setup (Ki), expand (Sho), recontextualize (Ten), conclude (Ketsu) and bring it all together.
If you have read or tried to make a 4-koma, or Yonkoma, this will look familiar to you. After all, a 4koma gives one panel to each section.
起 Ki (set-out): “Hello”
Introduce the story or sequence, characters, set the scene, walk in the door. This part can be simple or complex but is crucial to preparing us to care about the story we’re stepping into, it can affect the impact of the “Ten” section. In a 4koma or single spread - this would be the first panel.
承Sho (carry): “Discussion”
Now we’re in the scene, we flesh it out and show what’s going on: Greet the host.
Set the foundation for the twist we encounter later. You could say this is our main perspective. It's the section which is often the longest and filled with the most information. Use it to develop the character or situation, pull the reader in and make sure the reader gets emotionally attached.
If this were a single spread, I would consider this “everything after the first panel”, especially everything that guides you to the page turn and makes the reader want to turn that page.
Resist the temptation to include major changes, since this is the setup phase.
転 Ten (turn): “Fresh Perspective”
This is the twist, new view or recontextualization. In a basic way, Ten aims to change the way the reader sees “Ki and Sho” by introducing new and often surprising elements or new bits of information.
The scene is set, we are here, we “met the host” and then - ?!
Maybe a friend/boss/stalker greets them with a drink, the host introduces themselves and that changes the view of them or the party??
This is the most interesting and infuriating section to me; I think I’ve settled on trying not to overthink it and maybe deciding the twist FIRST, then going back and filling in parts one and two. Be careful not to get stuck like I do, because there are so many possibilities.
This shift can be used to great effect in horror and comedy, where brevity is the key, and the convergence of seemingly disparate concepts elicits a response (in this case either shock or laughter). Remember, this technique is non-linear and ithout a dependence on time, everything relies on perspective.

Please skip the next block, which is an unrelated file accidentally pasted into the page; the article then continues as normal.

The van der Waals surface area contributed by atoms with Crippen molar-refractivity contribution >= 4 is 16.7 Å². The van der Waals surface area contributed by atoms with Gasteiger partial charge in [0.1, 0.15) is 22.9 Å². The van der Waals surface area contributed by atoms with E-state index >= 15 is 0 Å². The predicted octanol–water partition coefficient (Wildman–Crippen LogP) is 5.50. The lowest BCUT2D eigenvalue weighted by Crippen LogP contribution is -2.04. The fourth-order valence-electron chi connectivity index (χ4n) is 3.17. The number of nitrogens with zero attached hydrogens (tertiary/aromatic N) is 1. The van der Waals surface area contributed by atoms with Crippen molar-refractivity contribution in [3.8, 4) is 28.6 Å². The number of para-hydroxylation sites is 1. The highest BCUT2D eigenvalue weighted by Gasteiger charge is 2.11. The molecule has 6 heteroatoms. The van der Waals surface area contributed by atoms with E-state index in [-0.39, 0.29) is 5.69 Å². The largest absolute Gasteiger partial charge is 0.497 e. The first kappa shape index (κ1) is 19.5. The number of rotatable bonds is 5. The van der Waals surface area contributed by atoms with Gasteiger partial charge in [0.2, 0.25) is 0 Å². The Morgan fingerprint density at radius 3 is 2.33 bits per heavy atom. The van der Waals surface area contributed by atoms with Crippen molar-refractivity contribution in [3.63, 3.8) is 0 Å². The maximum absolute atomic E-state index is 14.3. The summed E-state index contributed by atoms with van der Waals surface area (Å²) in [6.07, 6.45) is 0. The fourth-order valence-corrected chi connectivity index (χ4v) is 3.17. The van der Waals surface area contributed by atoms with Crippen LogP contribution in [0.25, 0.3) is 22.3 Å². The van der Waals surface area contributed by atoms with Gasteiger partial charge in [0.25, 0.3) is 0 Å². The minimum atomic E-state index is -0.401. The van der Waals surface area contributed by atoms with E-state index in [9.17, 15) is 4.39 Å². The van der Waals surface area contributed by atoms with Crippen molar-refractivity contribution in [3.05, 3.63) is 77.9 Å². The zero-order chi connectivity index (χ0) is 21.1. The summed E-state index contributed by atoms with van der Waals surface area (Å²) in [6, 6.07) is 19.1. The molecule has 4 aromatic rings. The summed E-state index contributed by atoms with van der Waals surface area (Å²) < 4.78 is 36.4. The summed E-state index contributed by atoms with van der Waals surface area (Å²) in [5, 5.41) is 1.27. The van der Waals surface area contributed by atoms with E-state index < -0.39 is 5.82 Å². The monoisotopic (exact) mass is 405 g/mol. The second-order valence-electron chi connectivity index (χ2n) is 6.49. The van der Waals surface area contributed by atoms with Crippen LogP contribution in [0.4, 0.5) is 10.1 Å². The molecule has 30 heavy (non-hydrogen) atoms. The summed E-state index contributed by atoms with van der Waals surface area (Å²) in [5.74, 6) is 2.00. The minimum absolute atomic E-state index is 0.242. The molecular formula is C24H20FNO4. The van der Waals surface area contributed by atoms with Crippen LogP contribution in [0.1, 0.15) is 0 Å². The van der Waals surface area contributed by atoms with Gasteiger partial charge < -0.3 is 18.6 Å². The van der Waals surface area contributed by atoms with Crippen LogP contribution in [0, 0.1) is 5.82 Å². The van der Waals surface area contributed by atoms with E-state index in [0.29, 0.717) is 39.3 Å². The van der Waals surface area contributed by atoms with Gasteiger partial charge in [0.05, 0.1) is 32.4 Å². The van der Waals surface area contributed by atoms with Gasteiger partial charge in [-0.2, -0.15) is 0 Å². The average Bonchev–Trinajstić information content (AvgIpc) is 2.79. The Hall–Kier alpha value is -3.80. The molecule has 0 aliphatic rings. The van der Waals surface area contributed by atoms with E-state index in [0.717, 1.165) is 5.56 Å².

合Ketsu (bind): “All Things Considered”
Unlike 3-Acts, this section is neither the end, result or resolution of a posed question, conflict, etc! It is the sum of all the parts and brings everything together. The difference is subtle but important.
To finish up our party scenario, this would be “being” at the party with the friend, or whatever. Nothing must have happened per-se, things just are.
Side note: The party reference is a memory convention I picked up from my Aikido Dojo to help people remember the bowing sequence for testing. Enter the door (bow to the founder), greet the host (bow to the testing Instructor), greet your friend (bow to your partner). Then again in reverse at the end, say bye to your friend, then the host, then exit.
There may be more of an “all the way down” thing happening in the writing, or it was broken down into 4koma for the anime script, because it’s easy to count 1,2,3,4 as you’re watching each scene unfold. I recommend it if you’re trying to wrap your head around this whole thing.
Once you understand the structure and pay attention, you will notice it in all kinds of Eastern storytelling, from manga to movies, games and poems (it’s not recommended for essays and papers that require clear delivery of information and a question/answer format).
Though, knowing that “Ten” seems to hit at episode 8 of most 1-core shows is a double-edged sword. You’re welcome.
Hopefully seeing this structure in action will help you implement it in your own work, giving it as more “manga” feel, maybe helping jokes and spooks hit right, or giving structure to a meandering moment where nothing really happens.
Have you tried this format? Have you noticed it in things you’ve seen or read?
Leave a comment or come visit the Mayapple Discord and let me know! I’d love to hear your thoughts.